FirebaseCollectionApi - is an implementation of working with collections through Firestore, which implies constant use of Firestore Database - any filtering, searching, pagination operations will be performed through a new call to the server. Also, the logic of data filtering and searching is implemented in full compliance with the capabilities of Firestore itself. And these capabilities are very limited. For example - you will not be able to find any document by partial coincidence of one of the fields of the document with the value you entered. Say - "find all movies whose title begins with the substring Appo". Also, filtering by multiple fields is very limited due to the architecture of Firestore itself, so with this API implementation you are limited in the complexity of filter combinations, and in addition, some filter variations will require you to create special Firestore indexes.

However, the latter is not a big deal - just pay attention to the error notifications that may appear in the lower left corner. If you see such a message when trying to find something - from the detailed information in this message you will be able to follow the link straight to the Firestore index creation window, where you will have to click just one button. Let's take a look at what this might look like in real life - we will try to find movies, which release was from 1990 to 2000, or from 2010 to 2020, and box office is null (no data about box office):

Reduced number of documents per page

To reduce read quota usage, you can reduce the number of documents output per page by using the following network configuration:

NetworkConfig.simple(paginationLimitParameterDefaultValue: 50),

Partially-local collection api


The first time any collection is queried, this API implementation will load the entire collection in its entirety. If you have large collections with more than 2-3 thousand documents, be very careful when using this API, as you may very quickly spend the free reading limits of Firestore, and if you use the paid version - it may lead to additional expenses.

FirebaseLocalCollectionApi is an implementation that supports short-term caching of loaded collections, as well as search and filtering of any level of complexity, which will be performed locally. Also, when loading data of any collection, absolutely all documents included in this collection will be loaded. This implementation will be useful if you need a very powerful search mechanism in your document collections, otherwise you should use Backend-First implementation, which will use Firebase read limit much more carefully.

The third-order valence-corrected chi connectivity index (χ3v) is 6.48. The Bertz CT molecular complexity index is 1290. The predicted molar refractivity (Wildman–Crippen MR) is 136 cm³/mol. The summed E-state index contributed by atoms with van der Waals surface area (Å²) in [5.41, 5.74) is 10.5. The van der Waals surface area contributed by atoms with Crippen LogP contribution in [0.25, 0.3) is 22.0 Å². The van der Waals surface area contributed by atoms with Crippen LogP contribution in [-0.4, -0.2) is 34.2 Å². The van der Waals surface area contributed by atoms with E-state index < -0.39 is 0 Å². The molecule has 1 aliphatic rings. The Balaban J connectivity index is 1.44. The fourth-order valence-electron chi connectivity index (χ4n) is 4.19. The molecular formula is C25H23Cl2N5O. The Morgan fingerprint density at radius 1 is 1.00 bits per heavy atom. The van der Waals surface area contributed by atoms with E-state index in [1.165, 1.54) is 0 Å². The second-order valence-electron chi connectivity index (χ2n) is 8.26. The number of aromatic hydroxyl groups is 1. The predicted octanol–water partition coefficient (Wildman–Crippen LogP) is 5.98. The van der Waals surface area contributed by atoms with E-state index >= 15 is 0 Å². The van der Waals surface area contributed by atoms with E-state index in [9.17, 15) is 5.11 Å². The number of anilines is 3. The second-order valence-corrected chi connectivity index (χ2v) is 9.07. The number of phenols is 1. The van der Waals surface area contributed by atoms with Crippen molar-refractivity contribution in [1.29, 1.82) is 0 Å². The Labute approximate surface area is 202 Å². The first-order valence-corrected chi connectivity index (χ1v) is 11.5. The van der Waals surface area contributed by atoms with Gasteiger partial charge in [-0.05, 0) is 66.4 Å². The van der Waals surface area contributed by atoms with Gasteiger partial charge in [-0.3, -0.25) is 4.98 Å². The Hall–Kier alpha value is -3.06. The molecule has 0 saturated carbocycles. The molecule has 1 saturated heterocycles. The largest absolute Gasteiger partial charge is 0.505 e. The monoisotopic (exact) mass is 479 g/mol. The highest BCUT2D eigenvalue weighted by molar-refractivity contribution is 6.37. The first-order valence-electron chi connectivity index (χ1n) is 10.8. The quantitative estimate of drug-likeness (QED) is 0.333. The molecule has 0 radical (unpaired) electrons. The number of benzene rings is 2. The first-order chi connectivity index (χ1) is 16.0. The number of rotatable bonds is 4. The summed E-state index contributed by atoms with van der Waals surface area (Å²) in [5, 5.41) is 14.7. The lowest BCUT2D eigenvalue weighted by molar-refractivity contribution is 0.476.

Setting the cache lifetime

You can set the response caching time for both API implementations. But the purposes of these parameters are slightly different.

In FirebaseCollectionApi the default cache lifetime is zero - this means that caching is disabled. If you change the cache lifetime to something other than zero - then each unique collection request will be cached for the time you specify. For example - if you load the first page of a collection, it will be in the cache and if you flip through the pages and then back to the first page - it will be retrieved from the cache and you will save one request to Firestore that could have returned you N documents and you would have wasted N reads from the quota. If you apply filters - the current filtering configuration will also be saved in the cache, and if you use it again - the data will be retrieved from the cache.

In turn, FirebaseLocalCollectionApi caches all collection documents at once (as it loads them all at once). The lifetime of the cache is equal to how soon you will basically make the next request to Firestore to retrieve the data of a particular collection. If your data doesn't change too often, it makes sense to set the cache lifetime as long as possible.

However, keep in mind that caching is done in RAM (at least for now), which means that if you close your Nanc application - the next time you open it, there will be no cache and you will start wasting Firestore quota again.

FirebaseCollectionApi(api: firebaseApi, cacheTTL: const Duration(minutes: 5));
FirebaseLocalCollectionApi(api: firebaseApi, cacheTTL: const Duration(minutes: 10));

Deletion of models


Deleting a model does not delete the corresponding collection in Firestore at all. This behavior is specifically chosen to prevent accidental corruption of your data. If you want to implement this automatically as well - then you need to supplement the FirebaseModelApi.deleteModel method by implementing the required logic yourself.